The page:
Here’s a story about the Commonwealth Bank profit announcement, which you probably heard was a record for Australia. We should all worry if it wasn’t.
The profit for 2012-13 was $7.68 billion. Taxpayers should be happy because the tax paid would have been about $3.07 billion.
The profit was up by about 8% as were the earnings per share at 485.8c. As a shareholder I will get 200c as a final dividend, which was up only about 1.5%, but the dividend for the year was 364c, which was up 9%. I should be happy being paid a fully franked dividend of $3.64 in one year for the parcel of shares I bought in the float in 1991 for $5.40 each. They closed today at $73.76.
As a taxpayer you’ll be happy too when I kark it and the tax office gets capital gains from my estate.
As to gouging, the net interest margin came in at 2.13%, up from 2.09. It’s been steady since the GFC, before that it was about 10% higher. It’s a big company with $753 billion in assets and about 45,000 employees, who also keep the economy going and pay taxes, I presume.
To me it’s a good story for everyone, except those who have have money on term deposit. If you buy the bank instead of lending it your money CBA currently gives a dividend yield of 4.9% fully franked, with a prospect of growth better than inflation.
For those not familiar with the term, “fully franked” means that corporate tax has already been paid on 100% of net earnings. So the amount of 485.8c quoted as earnings per share is 70% of the net earnings before tax. When I submit my tax return that tax paid by the company is added in on my taxable earnings column and then deducted at the end as tax paid. It’s called a franking credit.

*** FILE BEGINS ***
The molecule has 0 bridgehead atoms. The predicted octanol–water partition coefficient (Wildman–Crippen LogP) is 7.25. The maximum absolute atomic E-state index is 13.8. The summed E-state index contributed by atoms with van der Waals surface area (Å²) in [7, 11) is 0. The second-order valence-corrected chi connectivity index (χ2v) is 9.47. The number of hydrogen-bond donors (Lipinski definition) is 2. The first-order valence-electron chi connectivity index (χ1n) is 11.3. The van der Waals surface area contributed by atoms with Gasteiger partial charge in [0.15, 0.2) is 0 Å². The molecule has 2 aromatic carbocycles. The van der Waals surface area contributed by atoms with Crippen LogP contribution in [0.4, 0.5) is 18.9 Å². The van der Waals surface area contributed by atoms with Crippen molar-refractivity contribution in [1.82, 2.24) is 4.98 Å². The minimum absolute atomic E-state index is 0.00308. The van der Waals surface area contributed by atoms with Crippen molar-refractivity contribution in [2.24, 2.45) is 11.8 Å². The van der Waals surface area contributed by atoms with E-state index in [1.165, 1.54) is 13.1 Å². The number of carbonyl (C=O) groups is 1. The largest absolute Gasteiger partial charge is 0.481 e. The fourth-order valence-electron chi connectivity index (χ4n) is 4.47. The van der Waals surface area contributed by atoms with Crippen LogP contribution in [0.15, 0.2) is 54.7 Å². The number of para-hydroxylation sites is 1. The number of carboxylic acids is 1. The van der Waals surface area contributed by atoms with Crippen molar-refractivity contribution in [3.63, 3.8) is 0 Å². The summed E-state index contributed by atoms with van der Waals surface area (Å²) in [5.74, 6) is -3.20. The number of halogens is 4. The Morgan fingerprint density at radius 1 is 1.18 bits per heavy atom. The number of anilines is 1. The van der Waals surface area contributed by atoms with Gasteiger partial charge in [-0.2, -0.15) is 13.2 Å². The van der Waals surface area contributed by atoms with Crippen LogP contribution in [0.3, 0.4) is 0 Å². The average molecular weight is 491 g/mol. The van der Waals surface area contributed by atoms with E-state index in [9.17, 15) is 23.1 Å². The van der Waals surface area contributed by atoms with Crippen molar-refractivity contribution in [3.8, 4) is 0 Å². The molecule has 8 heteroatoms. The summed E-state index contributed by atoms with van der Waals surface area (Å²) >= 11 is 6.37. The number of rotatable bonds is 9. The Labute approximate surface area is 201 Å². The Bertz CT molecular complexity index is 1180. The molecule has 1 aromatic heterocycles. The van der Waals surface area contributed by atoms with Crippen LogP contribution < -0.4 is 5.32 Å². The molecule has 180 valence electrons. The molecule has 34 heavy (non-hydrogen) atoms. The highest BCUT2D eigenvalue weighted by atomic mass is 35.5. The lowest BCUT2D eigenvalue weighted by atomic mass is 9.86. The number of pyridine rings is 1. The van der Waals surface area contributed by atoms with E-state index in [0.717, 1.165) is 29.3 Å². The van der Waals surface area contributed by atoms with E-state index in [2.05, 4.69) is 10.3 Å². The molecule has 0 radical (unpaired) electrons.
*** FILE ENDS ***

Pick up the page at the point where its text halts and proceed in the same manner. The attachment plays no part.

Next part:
So as a part owner of a company I’ve already paid tax at corporate rates, which is fair and as it should be. Naturally I have an interest, but I’m not impressed with the notion that the scheme is any kind of privilege or a rort. Anyone with a super fund should be getting the same benefits.
I’d be perfectly happy if a super profits tax were to be applied, but only if the internal profit margins can be shown to be high, not just because it’s a big company with large profit numbers. Actually Tony Abbott is already promising a 1.5% levy, which if you put on top of tax already paid is an increase of 5%.
I believe the Commonwealth Bank is now the 10th biggest in the world, or as this February report said, is worth more than Germany’s entire banking system. Before the GFC it would have been a relative minnow, which says something about how our banks are regulated and were supported during the GFC. Elizabeth Knight at The Age tells us that the set of numbers produced by the CBA “would have been the envy of banks around the world.”
The boss person of the bank tells us what he wants from the pollies:
“We need an election of a government from either side of politics with a clear majority that can lay out a very clear and very inspiring picture of the economy,” he said during an analyst briefing.
He will live in hope, no doubt.
In the end I worry about the capitalist system. Analysts forecasts put CBA’s growth at around 20% all up over the next three years. That’s about par for the course for solid listed companies, perhaps a bit on the low side. But that kind of growth can’t go on forever, can it?